National dialogue on real issues needs to happen. There are dozens of issues that matter, like race, like abortion, like education, health care, the economy, the debt, the wars abroad, national security, the housing market, wallstreet, social security and immigration to name just a few. What we want our nation to be in the world won't happen as long as long knives, internet wolves and photoshoppers of the sound bite and kodak moments are used on every occasion whenever any advancement of any argument garners traction.

This is not a call for people to shut up and sit down, it is a call to our leaders to recognize that there are 350 million people in this nation and all of us matter, all of us are affected by what is done. We're all Americans, the tired, the poor, the unwashed and the unwanted, the crunchy con, the liberal activist, the nascar dad, the hockey mom, the single gen X'er and the New Yorker. McDonalds eaters and vegans, it doesn't matter what clever lable is crafted to create a subset of us for easy designation, none of us deserve to be given no more than a pat on the head if we're quiet, and a patronizing sneer if we're not, regardless of our political orientation.

True governing is a messy job if done well that involves allowing for those blemishes, for those flaws, for the missteps and the benefit of the doubt, the belief in good faith, in the hearts of even our fiercest critics and most aggressive political opponents. It allows for the jokers who make Joker posters, and the Wingnuts and the Palin jokes and the uneducated and the clever, the rich and the poor and all those inbetween in the flyover country.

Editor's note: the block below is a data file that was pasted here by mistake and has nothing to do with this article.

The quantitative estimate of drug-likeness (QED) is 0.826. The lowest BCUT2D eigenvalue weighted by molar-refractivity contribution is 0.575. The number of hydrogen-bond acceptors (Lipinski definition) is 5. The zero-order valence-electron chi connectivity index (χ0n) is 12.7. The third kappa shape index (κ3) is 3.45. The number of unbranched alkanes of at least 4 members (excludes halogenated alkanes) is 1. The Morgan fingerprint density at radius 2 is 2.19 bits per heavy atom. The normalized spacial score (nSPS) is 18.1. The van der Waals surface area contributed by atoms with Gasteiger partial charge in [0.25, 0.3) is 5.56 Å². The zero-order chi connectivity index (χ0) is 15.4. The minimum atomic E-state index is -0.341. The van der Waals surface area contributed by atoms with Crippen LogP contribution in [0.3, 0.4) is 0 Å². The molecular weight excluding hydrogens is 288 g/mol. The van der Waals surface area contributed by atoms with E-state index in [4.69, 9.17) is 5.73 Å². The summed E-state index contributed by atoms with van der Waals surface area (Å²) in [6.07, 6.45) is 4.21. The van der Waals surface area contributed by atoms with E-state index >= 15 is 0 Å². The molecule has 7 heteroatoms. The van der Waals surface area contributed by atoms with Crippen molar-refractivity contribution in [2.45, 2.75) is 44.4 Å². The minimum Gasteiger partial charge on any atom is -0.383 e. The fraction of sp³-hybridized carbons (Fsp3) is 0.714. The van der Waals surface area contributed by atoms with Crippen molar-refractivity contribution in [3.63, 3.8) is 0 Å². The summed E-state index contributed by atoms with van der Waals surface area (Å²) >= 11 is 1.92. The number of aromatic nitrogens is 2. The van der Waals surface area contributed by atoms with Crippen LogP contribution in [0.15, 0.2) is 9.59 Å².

If I may sound a Cassandra warning to those who think there is justification against one side or the other because one holds one's own politics to be not simply one's own, but the only true way, the only smart way, the only way worthy of consideration. The very same heavy handedness and unwillingness to listen/compromise/consider the other side that has been slung at Bush and Cheney for the past eight years should serve as a reminder that such overt exhertions of power and belief in one's own rightness about ideology have consequences, and some of them involve elections.


Karen said...

We Wear the Mask
by Paul Laurence Dunbar

We wear the mask that grins and lies,
It hides our cheeks and shades our eyes,--
This debt we pay to human guile;
With torn and bleeding hearts we smile,
And mouth with myriad subtleties.

Why should the world be overwise,
In counting all our tears and sighs?
Nay, let them only see us, while
We wear the mask.

We smile, but, O great Christ, our cries
To thee from tortured souls arise.
We sing, but oh the clay is vile
Beneath our feet, and long the mile;
But let the world dream otherwise,
We wear the mask!

MightyMom said...

well said.

Leaving a comment is a form of free tipping. But this lets me purchase diet coke and chocolate.

If you sneak my work, No Chocolate for You!